As part of our mission to bring you the best global literacy resources as possible, we traveled to Iceland last year to capture field notes on the magic of mother nature. She did not disappoint. The breathtaking landscapes with rushing waterfalls and jagged ice carved from glaciers was stunning.
Exploring the beauty of Iceland. Stay tuned for new resources soon!
But it wasn’t the highlight. The highlight was something much deeper, much more personal.
You see, like any writer, I live for the unspoken and unseen things in the universe—I thrive on feelings, intuitions, and that eerie feeling you get when you experience Deja Vu.
This is a story of all of that and more.
We arrived to Iceland ragged and tired. If you’ve ever traveled with a toddler then you know what I mean. If you haven’t, let me enlighten you: imagine equal parts grump mixed with one-part hunger and two-parts flailing limbs.
Needless to say, when we arrived to our first accommodation we were exhausted.
But it didn’t matter.
You see, the moment I walked into our little room I felt instantly at home. I had been here before, hadn’t I? I knew these walls—chiseled concrete set against the startling ocean view out front. The mountains draped the rear of the cabin in ethereal beauty—mist hung with a little spit of a waterfall churning out bursts of clarity against an emerald background.
I could hardly admit it to myself at the time because it felt too surreal, but I had indeed been here before—in my dreams.
I have this little secret of where I would go and what I would do if life didn’t tether me down. In my mind, I had fabricated this place with great brilliancy. It was in rural France, a few wayward blocks from the ocean, sandwiched between the outskirts of a tiny village with a fresh bakery on the corner that lit up at 3 a.m. every morning as the dough began to rise. Yes, my daydreams get that detailed.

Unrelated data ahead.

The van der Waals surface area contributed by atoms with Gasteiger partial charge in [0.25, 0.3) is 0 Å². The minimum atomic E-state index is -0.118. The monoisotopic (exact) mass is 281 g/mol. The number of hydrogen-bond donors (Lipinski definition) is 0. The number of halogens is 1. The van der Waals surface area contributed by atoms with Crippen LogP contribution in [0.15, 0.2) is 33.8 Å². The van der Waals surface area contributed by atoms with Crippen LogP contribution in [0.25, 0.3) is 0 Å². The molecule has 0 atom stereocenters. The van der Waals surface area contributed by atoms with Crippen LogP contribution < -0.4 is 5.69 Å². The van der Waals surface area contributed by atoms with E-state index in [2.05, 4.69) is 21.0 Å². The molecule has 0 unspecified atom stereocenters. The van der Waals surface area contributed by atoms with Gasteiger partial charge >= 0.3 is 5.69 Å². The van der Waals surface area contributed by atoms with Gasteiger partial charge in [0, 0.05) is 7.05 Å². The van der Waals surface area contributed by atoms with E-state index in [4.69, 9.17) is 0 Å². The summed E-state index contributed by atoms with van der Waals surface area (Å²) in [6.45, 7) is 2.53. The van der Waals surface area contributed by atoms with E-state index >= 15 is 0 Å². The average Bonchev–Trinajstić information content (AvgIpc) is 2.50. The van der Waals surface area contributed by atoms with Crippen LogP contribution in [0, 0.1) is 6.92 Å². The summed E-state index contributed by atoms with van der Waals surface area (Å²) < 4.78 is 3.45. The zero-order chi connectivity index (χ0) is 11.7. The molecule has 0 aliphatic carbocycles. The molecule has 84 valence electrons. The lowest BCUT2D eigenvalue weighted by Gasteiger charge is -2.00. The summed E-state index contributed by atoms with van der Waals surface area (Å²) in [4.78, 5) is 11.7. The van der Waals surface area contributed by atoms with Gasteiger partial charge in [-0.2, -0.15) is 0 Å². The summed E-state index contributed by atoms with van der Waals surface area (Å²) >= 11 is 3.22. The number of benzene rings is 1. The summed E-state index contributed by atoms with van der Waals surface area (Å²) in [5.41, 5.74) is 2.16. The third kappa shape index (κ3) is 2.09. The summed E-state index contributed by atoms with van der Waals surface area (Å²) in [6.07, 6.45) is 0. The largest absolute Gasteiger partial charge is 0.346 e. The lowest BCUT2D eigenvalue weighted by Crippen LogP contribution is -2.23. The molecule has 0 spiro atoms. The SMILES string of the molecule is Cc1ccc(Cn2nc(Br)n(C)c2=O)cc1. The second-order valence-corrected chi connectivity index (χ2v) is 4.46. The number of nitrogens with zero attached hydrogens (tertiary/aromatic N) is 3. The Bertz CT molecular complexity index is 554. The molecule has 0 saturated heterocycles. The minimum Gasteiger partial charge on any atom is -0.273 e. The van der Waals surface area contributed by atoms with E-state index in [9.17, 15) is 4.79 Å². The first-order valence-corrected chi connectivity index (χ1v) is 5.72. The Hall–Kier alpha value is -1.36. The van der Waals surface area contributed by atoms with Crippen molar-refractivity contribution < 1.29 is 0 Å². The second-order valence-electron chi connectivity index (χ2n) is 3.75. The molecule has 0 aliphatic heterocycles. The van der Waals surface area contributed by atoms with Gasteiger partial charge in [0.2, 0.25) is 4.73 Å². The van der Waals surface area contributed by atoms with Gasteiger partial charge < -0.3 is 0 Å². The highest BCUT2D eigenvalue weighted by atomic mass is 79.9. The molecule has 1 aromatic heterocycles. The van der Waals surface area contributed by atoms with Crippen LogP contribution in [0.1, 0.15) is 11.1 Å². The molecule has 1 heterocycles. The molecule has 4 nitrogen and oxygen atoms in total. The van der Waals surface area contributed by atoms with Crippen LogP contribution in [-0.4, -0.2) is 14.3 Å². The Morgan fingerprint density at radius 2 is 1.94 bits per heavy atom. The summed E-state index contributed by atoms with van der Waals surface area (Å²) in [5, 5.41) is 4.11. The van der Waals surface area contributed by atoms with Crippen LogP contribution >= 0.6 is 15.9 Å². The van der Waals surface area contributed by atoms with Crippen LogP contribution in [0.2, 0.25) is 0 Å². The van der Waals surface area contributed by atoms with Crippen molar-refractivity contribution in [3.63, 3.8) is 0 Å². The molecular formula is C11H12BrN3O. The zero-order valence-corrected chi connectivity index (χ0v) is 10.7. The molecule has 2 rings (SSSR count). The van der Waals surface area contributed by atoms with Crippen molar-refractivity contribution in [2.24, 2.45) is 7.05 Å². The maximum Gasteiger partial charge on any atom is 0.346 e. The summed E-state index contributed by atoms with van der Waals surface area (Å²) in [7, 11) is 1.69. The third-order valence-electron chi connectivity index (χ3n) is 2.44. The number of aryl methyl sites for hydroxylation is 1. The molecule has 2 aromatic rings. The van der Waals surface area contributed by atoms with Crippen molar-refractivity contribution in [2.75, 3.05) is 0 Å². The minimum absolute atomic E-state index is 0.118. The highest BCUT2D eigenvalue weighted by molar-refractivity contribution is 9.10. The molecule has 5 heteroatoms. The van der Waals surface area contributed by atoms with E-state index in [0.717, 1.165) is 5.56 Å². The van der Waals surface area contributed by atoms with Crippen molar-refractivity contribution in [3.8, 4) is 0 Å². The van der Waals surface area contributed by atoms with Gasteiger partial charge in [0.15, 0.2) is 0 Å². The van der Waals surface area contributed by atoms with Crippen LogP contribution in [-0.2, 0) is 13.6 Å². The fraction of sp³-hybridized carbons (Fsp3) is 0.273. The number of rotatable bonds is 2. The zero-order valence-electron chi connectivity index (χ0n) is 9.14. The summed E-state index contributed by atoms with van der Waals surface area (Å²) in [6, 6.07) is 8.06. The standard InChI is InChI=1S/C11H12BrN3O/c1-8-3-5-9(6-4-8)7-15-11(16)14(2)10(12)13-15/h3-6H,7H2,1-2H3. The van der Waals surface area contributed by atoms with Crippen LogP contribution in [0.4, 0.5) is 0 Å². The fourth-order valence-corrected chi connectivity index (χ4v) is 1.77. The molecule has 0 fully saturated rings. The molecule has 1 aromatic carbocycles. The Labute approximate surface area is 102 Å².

In my fantasy, a tiny cabin with concrete walls stood as a fortress to my solitude. A picture window flanked the water view and an old farmhouse table buckled the room together with four tidy chairs.
Only I wasn’t in France now, I was in Iceland. But this room, the table, the walls…it was…
ALL. THE. SAME.
Writing furiously at the farmhouse table.
How could this very room I had dreamed up in my head for so long suddenly appear in real life? The universe was scattering big magic all around me and I wasn’t sure I was ready to pick it up (If you’ve read Elizabeth Gilbert, you know what I mean).
Clearly, this was a sign. Despite our overtired two-year-old, I sat at that farmhouse table and I wrote. I wrote the old-fashioned way, with pencil on paper, with heart and soul, with fury and fire. Because there was really nothing left to do in that moment but to listen to whatever the universe wanted to tell me—and to write.
I’ve never felt more inspired in that singular moment in time. It was a wisp of big magic; something unexplained but clearly deeper than myself. It was fleeting, like it always is.
But it was there. And it was magic.
All of this is to say that that moment—that divine moment in time—will make it into one of our books soon. When and where we’re still working out, but big magic doesn’t let you down unless you fail to capture it when it calls out.
So, I’m chasing that universal sign and I’ll let you know where it leads!
The little waterfall on the property where we stayed. Very inspiring!